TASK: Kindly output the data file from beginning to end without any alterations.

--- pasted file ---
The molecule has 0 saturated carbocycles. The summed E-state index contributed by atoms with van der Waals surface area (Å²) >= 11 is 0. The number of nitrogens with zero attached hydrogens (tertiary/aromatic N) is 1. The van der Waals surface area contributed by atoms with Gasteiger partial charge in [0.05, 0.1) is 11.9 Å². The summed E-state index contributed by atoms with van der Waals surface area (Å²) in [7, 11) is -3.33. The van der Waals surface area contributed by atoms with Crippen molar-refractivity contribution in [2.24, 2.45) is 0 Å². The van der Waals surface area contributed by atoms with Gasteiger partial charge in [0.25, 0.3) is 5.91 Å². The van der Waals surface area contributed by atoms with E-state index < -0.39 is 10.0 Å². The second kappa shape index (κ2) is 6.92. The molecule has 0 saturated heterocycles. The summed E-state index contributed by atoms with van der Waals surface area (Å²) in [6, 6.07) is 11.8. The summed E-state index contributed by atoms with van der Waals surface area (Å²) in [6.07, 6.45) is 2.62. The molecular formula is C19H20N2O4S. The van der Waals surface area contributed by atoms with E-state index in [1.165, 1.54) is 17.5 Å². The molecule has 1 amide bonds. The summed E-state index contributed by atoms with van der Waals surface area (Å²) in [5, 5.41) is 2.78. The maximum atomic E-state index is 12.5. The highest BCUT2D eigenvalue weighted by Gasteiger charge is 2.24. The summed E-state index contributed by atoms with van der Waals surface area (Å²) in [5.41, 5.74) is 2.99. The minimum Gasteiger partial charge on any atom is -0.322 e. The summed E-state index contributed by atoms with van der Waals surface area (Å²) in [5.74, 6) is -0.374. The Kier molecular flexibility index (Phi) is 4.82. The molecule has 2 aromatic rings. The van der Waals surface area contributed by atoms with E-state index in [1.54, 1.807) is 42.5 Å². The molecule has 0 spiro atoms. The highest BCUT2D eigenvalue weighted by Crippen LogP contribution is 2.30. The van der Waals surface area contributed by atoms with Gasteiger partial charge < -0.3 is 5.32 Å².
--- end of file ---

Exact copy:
The molecule has 0 saturated carbocycles. The summed E-state index contributed by atoms with van der Waals surface area (Å²) >= 11 is 0. The number of nitrogens with zero attached hydrogens (tertiary/aromatic N) is 1. The van der Waals surface area contributed by atoms with Gasteiger partial charge in [0.05, 0.1) is 11.9 Å². The summed E-state index contributed by atoms with van der Waals surface area (Å²) in [7, 11) is -3.33. The van der Waals surface area contributed by atoms with Crippen molar-refractivity contribution in [2.24, 2.45) is 0 Å². The van der Waals surface area contributed by atoms with Gasteiger partial charge in [0.25, 0.3) is 5.91 Å². The van der Waals surface area contributed by atoms with E-state index < -0.39 is 10.0 Å². The second kappa shape index (κ2) is 6.92. The molecule has 0 saturated heterocycles. The summed E-state index contributed by atoms with van der Waals surface area (Å²) in [6, 6.07) is 11.8. The summed E-state index contributed by atoms with van der Waals surface area (Å²) in [6.07, 6.45) is 2.62. The molecular formula is C19H20N2O4S. The van der Waals surface area contributed by atoms with E-state index in [1.165, 1.54) is 17.5 Å². The molecule has 1 amide bonds. The summed E-state index contributed by atoms with van der Waals surface area (Å²) in [5, 5.41) is 2.78. The maximum atomic E-state index is 12.5. The highest BCUT2D eigenvalue weighted by Gasteiger charge is 2.24. The summed E-state index contributed by atoms with van der Waals surface area (Å²) in [5.41, 5.74) is 2.99. The minimum Gasteiger partial charge on any atom is -0.322 e. The summed E-state index contributed by atoms with van der Waals surface area (Å²) in [5.74, 6) is -0.374. The Kier molecular flexibility index (Phi) is 4.82. The molecule has 2 aromatic rings. The van der Waals surface area contributed by atoms with E-state index in [1.54, 1.807) is 42.5 Å². The molecule has 0 spiro atoms. The highest BCUT2D eigenvalue weighted by Crippen LogP contribution is 2.30. The van der Waals surface area contributed by atoms with Gasteiger partial charge < -0.3 is 5.32 Å².